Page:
What exactly does “Blue Economy” mean?
The purpose of a “blue economy” is to stimulate economic growth, while maintaining or improving quality of life without jeopardizing our oceans and coastal environments through a variety of economic activities which include marine biotechnology, marine transport, tourism, fishing among others- as resources and activities are dynamic and diverse across the globe. Furthermore, the blue economy also encompasses non-market services such as biodiversity and carbon sequestration.
Sectors of a Blue Economy:
The blue economy comprises sectors that relate to the ocean’s renewable resources (for instance tidal energy) as well as sectors in relation to its non-renewable resources (seabed mining in a sustainable fashion). With the global population on the rise, ocean-related economic activities develop and evolve considering changes in consumption patterns whereas demand for energy and food among other resources has increased substantially. The main sectors of a blue economy include:
- Fishing: Fishery industries have remained unchanged over years, providing a viable source of food for the global population. The environmental implications of the industry have room for rectification as overfishing and/or overexploitation fishing populations remain issues. Furthermore, emphasis must be placed on improving food security whilst lowering costs and energy consumption associated with the practice.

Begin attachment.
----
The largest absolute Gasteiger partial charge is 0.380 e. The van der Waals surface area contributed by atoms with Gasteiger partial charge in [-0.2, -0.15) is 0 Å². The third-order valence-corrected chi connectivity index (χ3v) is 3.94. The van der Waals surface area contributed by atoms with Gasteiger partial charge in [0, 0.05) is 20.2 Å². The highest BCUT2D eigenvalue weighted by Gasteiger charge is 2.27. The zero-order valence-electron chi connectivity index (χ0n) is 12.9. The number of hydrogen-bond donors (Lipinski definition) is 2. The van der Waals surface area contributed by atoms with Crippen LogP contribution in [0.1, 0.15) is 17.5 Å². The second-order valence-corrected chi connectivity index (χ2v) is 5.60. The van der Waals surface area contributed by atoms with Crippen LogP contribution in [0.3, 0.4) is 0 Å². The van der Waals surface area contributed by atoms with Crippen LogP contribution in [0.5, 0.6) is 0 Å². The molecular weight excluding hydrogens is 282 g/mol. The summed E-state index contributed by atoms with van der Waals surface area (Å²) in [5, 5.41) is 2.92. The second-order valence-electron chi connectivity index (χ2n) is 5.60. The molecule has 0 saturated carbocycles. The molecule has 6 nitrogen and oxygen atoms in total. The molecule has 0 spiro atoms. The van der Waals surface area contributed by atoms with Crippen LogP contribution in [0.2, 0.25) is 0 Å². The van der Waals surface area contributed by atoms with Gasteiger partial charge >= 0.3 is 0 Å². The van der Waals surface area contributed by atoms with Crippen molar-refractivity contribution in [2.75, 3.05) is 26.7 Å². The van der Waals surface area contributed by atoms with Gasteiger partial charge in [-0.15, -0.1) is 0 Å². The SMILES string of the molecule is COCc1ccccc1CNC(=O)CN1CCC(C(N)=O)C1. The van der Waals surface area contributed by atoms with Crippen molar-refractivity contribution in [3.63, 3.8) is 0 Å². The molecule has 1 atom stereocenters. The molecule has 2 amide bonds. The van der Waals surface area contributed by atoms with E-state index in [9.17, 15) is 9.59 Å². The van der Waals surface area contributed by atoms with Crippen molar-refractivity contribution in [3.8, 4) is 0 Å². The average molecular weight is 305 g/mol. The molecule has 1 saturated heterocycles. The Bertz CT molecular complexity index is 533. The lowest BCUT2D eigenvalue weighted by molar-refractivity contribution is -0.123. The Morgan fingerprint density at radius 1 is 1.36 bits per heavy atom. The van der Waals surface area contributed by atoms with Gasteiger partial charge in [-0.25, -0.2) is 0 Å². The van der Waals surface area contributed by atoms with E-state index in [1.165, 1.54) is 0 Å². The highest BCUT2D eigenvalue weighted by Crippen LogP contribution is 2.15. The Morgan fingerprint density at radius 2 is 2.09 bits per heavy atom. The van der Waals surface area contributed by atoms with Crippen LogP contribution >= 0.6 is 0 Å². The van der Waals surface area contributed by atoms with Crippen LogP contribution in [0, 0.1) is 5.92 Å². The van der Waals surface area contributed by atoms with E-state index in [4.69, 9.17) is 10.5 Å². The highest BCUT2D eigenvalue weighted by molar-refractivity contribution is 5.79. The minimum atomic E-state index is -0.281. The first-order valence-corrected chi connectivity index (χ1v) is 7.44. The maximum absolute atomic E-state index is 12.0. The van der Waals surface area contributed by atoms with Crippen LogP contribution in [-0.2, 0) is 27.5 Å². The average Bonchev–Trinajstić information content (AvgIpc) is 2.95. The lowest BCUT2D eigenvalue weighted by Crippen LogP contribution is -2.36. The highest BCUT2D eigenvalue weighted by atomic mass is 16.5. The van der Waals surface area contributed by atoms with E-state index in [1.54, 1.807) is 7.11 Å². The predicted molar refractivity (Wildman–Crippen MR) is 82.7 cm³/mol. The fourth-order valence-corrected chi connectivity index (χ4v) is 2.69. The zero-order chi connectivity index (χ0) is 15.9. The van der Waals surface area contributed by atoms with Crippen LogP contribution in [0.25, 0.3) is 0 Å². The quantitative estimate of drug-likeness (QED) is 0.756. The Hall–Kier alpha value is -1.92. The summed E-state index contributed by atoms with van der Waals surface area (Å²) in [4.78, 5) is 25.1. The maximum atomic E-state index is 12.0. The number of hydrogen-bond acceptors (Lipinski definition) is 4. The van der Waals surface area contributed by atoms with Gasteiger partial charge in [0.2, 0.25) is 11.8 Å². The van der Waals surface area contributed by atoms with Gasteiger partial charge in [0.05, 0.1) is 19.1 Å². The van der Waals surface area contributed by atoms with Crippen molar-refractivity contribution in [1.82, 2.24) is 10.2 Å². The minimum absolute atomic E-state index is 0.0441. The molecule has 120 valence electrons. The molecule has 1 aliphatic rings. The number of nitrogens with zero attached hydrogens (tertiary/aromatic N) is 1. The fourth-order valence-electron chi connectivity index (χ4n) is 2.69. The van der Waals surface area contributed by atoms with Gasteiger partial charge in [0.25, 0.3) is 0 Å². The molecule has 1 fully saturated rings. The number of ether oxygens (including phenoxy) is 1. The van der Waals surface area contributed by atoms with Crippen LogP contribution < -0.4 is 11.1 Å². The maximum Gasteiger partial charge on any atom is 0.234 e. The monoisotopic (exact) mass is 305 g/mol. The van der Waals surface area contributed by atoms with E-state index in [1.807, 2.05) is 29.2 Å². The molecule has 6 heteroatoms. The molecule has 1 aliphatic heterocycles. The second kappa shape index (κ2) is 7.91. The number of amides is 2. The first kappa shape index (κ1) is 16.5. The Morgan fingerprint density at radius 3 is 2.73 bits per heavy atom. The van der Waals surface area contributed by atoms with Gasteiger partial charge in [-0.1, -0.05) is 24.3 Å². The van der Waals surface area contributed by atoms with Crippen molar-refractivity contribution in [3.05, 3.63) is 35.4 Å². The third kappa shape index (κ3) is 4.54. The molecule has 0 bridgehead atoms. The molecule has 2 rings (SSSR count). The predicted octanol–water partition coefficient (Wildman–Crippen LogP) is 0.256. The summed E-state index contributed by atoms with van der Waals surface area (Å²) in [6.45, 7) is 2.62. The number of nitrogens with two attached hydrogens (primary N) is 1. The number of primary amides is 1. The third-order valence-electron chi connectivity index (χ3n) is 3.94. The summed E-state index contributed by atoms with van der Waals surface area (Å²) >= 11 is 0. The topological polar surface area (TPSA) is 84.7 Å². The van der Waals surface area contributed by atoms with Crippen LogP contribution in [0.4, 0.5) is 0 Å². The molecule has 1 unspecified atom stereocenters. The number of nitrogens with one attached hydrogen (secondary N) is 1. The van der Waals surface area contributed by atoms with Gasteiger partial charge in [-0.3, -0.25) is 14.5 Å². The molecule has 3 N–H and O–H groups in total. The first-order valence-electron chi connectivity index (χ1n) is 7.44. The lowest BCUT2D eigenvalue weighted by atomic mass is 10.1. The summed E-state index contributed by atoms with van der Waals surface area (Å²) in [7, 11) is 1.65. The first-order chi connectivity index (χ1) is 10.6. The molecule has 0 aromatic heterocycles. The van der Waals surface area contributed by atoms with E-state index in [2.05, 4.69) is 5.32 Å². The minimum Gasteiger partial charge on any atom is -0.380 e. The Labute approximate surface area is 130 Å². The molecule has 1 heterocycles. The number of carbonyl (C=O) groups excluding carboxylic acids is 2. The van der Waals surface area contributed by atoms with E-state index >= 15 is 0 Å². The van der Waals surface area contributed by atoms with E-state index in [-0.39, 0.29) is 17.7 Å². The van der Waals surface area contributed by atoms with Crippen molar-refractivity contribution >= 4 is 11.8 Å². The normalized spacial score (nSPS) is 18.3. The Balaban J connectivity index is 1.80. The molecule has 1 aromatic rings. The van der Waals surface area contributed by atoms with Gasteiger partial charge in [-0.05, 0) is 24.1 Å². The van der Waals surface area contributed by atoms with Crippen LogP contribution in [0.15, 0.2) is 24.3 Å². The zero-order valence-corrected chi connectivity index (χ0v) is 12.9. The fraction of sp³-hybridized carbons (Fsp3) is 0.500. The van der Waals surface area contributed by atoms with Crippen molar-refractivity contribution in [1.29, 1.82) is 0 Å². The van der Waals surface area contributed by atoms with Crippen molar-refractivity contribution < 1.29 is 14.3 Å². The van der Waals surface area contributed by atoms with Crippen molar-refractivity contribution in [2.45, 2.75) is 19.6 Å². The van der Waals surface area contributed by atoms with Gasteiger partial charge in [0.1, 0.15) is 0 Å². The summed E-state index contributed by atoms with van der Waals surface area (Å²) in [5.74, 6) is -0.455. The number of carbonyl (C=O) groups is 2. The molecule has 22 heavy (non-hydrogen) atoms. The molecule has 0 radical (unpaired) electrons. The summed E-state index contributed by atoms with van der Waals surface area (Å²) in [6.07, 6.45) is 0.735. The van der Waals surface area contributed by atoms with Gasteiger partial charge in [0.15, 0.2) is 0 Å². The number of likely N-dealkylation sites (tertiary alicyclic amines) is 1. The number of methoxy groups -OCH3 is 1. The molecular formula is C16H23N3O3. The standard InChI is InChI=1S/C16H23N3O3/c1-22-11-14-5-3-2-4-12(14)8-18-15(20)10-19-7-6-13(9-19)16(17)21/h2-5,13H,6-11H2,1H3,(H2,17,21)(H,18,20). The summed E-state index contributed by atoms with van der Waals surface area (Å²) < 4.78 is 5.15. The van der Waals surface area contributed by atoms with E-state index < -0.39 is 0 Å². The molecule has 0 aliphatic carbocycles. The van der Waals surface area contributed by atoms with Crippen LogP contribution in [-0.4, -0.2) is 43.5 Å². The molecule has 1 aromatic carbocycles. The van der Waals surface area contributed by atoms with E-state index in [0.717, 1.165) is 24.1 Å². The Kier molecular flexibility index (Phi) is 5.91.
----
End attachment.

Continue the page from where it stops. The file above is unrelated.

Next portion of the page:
- Maritime Tourism: This is projected to become a profitable sector of the blue economy. Like coastal tourism, maritime tourism is heavily dependent on good water quality and environmental states. Some examples of maritime activities are snorkeling, rafting and diving.
- Aquaculture: Aquaculture is increasingly relevant to global food systems especially with increasing population, constant production increases must occur to meet an increased demand especially considering that it is a viable source of protein.
- Marine Transport: A primary method of transportation of raw materials, goods, and energy globally, marine transport is a key facilitator of global trade and contributes to employment and economic growth. Countries that lack adequate infrastructure whether capacity, ports or shipbuilding find it increasingly difficult to participate in the global economy. The effects of climate change are an imminent threat to transportation whereas it is vital to understand risks and vulnerabilities to facilitate the development of adaptive strategies.
Challenges prohibiting transition to a blue economy:
A slew of obstacles prohibits the advancement of a blue economy. The ocean is not an endless supplier of resources and human perception throughout history has negatively impacted the ecosystem whether it is being considered as a cost-free waste receptacle or an avenue for profits via overfishing. As a result of poor governance, insufficient incentives, inadequate capacity, etc, an overuse of coastal and marine resources has arrived at a point where changes have become irreversible. A few major roadblocks: